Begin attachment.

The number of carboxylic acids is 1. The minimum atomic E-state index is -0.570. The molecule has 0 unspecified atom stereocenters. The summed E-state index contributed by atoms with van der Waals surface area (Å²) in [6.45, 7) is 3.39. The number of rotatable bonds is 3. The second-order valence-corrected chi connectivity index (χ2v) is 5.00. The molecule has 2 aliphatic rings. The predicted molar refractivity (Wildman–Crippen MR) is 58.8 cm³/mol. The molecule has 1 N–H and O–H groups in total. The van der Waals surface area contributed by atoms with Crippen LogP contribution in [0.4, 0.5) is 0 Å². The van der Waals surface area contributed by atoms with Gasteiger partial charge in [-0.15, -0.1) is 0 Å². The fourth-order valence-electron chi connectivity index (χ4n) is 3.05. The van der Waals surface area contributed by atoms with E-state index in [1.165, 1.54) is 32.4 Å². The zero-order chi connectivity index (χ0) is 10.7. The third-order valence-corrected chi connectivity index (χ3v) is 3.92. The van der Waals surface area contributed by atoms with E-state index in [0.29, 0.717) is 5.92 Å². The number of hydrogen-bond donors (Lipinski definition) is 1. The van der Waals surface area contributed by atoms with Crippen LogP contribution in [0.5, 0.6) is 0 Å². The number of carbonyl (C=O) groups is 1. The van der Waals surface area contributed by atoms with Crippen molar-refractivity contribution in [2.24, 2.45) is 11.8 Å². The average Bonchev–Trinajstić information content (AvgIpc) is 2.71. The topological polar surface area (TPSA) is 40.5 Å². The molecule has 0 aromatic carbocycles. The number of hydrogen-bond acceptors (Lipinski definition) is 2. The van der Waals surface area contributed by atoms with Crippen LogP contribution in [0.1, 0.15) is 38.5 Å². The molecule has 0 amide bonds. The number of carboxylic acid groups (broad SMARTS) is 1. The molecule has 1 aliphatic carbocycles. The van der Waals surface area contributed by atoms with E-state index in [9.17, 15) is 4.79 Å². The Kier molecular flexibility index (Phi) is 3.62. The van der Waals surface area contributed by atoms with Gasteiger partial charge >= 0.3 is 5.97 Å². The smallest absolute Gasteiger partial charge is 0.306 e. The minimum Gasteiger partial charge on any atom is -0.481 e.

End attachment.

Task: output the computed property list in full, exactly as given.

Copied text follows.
The number of carboxylic acids is 1. The minimum atomic E-state index is -0.570. The molecule has 0 unspecified atom stereocenters. The summed E-state index contributed by atoms with van der Waals surface area (Å²) in [6.45, 7) is 3.39. The number of rotatable bonds is 3. The second-order valence-corrected chi connectivity index (χ2v) is 5.00. The molecule has 2 aliphatic rings. The predicted molar refractivity (Wildman–Crippen MR) is 58.8 cm³/mol. The molecule has 1 N–H and O–H groups in total. The van der Waals surface area contributed by atoms with Crippen LogP contribution in [0.4, 0.5) is 0 Å². The van der Waals surface area contributed by atoms with Gasteiger partial charge in [-0.15, -0.1) is 0 Å². The fourth-order valence-electron chi connectivity index (χ4n) is 3.05. The van der Waals surface area contributed by atoms with E-state index in [1.165, 1.54) is 32.4 Å². The zero-order chi connectivity index (χ0) is 10.7. The third-order valence-corrected chi connectivity index (χ3v) is 3.92. The van der Waals surface area contributed by atoms with E-state index in [0.29, 0.717) is 5.92 Å². The number of hydrogen-bond donors (Lipinski definition) is 1. The van der Waals surface area contributed by atoms with Crippen LogP contribution in [0.5, 0.6) is 0 Å². The number of carbonyl (C=O) groups is 1. The van der Waals surface area contributed by atoms with Crippen molar-refractivity contribution in [2.24, 2.45) is 11.8 Å². The average Bonchev–Trinajstić information content (AvgIpc) is 2.71. The topological polar surface area (TPSA) is 40.5 Å². The molecule has 0 aromatic carbocycles. The number of hydrogen-bond acceptors (Lipinski definition) is 2. The van der Waals surface area contributed by atoms with Crippen LogP contribution in [0.1, 0.15) is 38.5 Å². The molecule has 0 amide bonds. The number of carboxylic acid groups (broad SMARTS) is 1. The molecule has 1 aliphatic carbocycles. The van der Waals surface area contributed by atoms with E-state index in [9.17, 15) is 4.79 Å². The Kier molecular flexibility index (Phi) is 3.62. The van der Waals surface area contributed by atoms with Gasteiger partial charge >= 0.3 is 5.97 Å². The smallest absolute Gasteiger partial charge is 0.306 e. The minimum Gasteiger partial charge on any atom is -0.481 e.